In June 2017 the EU hit Google with a 2.4bn Euro ($2.7bn) fine for favoring its own price comparison shopping service in the search results and demoting competitors. It was also ordered to give equal treatment to competitor shopping comparison sites.
Speaking at the Web Summit Technology Conference in Lisbon last week, the EU’s antitrust chief, Margrethe Vestager, said the proposed solution did not appear to be working.
“We may see a show of rivals in the shopping box. We may see a pickup when it comes to clicks for merchants. But we still do not see much traffic for viable competitors when it comes to shopping comparison”
Google’s auction-based solution was heavily criticised in an open letter to Vestager from 14 leading European comparison shopping services in October 2018. They called on the Commission to reject Google’s “non-compliant compliance mechanism” and launch non-compliance proceedings against Google.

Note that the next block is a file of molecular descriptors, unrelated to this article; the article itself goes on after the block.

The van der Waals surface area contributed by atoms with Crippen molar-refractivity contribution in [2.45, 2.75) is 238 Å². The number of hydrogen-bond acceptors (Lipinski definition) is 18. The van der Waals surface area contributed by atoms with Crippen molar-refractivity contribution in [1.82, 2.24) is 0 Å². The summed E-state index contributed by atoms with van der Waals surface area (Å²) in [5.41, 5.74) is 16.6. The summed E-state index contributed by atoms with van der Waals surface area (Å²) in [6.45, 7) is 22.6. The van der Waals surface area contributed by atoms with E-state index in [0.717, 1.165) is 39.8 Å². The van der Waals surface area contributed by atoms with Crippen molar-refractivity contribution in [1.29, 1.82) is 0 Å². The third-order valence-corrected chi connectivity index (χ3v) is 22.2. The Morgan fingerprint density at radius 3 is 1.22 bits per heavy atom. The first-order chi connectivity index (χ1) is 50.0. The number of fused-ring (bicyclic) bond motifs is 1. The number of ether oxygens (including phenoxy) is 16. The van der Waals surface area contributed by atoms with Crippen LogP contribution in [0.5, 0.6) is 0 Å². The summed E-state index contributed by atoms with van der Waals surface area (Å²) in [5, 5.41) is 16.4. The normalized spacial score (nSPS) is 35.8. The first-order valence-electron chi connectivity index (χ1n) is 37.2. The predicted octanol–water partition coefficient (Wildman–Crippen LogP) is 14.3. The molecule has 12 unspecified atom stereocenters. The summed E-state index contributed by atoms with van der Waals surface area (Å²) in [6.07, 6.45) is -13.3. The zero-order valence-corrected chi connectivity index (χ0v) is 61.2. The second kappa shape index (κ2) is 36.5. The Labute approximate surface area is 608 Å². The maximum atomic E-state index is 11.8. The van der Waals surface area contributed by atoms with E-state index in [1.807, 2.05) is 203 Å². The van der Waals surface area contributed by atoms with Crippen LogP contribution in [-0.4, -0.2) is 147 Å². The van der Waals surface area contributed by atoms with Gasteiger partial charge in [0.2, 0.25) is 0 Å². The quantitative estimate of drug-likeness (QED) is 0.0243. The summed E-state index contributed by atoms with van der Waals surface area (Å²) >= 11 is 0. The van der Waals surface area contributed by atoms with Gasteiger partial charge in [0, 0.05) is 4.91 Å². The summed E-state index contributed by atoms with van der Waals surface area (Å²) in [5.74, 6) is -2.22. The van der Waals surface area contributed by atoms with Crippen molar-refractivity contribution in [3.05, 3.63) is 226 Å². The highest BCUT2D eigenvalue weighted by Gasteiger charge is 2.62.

The letter said said Google’s auction offered nothing of value to consumers, failing to provide relevance-based search results.
“These are not the best products, the best merchants, or the best prices; they are whatever specific products and merchants are likely to earn Google the most profit from a click.”
What happens in this case may have a bearing on another antitrust case involving Google and the EU.
In 2018 the EU slapped Google with a record-breaking fine of $5bn for anti-competitive practices and ordered it to open up browser and search choice for Android users in Europe.
Google reached for the same remedy, offering an auction-based search choice for Android, which was similarly heavily criticised by rivals.